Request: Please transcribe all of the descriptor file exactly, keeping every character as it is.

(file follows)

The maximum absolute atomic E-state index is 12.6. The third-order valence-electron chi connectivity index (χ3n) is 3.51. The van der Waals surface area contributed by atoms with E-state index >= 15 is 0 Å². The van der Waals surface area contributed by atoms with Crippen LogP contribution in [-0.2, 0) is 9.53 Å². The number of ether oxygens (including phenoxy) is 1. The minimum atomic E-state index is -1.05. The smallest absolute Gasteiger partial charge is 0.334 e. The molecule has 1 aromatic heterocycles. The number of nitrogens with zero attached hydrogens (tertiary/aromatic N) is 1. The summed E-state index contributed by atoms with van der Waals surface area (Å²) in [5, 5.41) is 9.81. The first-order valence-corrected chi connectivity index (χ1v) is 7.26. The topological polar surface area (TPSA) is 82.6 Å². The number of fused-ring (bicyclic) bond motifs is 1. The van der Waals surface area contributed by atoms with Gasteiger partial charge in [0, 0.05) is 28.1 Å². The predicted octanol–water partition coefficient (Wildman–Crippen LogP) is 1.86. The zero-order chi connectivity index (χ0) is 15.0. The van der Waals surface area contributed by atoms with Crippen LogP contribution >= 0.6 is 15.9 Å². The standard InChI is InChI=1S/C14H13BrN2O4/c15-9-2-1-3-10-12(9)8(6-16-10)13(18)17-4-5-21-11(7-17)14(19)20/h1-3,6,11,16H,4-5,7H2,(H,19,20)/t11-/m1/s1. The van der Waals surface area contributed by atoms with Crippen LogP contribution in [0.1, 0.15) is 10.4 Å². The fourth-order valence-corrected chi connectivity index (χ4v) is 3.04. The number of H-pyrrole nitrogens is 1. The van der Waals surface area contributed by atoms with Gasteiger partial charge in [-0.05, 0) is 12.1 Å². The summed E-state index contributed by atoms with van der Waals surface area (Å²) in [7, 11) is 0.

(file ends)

The maximum absolute atomic E-state index is 12.6. The third-order valence-electron chi connectivity index (χ3n) is 3.51. The van der Waals surface area contributed by atoms with E-state index >= 15 is 0 Å². The van der Waals surface area contributed by atoms with Crippen LogP contribution in [-0.2, 0) is 9.53 Å². The number of ether oxygens (including phenoxy) is 1. The minimum atomic E-state index is -1.05. The smallest absolute Gasteiger partial charge is 0.334 e. The molecule has 1 aromatic heterocycles. The number of nitrogens with zero attached hydrogens (tertiary/aromatic N) is 1. The summed E-state index contributed by atoms with van der Waals surface area (Å²) in [5, 5.41) is 9.81. The first-order valence-corrected chi connectivity index (χ1v) is 7.26. The topological polar surface area (TPSA) is 82.6 Å². The number of fused-ring (bicyclic) bond motifs is 1. The van der Waals surface area contributed by atoms with Gasteiger partial charge in [0, 0.05) is 28.1 Å². The predicted octanol–water partition coefficient (Wildman–Crippen LogP) is 1.86. The zero-order chi connectivity index (χ0) is 15.0. The van der Waals surface area contributed by atoms with Crippen LogP contribution >= 0.6 is 15.9 Å². The standard InChI is InChI=1S/C14H13BrN2O4/c15-9-2-1-3-10-12(9)8(6-16-10)13(18)17-4-5-21-11(7-17)14(19)20/h1-3,6,11,16H,4-5,7H2,(H,19,20)/t11-/m1/s1. The van der Waals surface area contributed by atoms with Crippen LogP contribution in [0.1, 0.15) is 10.4 Å². The fourth-order valence-corrected chi connectivity index (χ4v) is 3.04. The number of H-pyrrole nitrogens is 1. The van der Waals surface area contributed by atoms with Gasteiger partial charge in [-0.05, 0) is 12.1 Å². The summed E-state index contributed by atoms with van der Waals surface area (Å²) in [7, 11) is 0.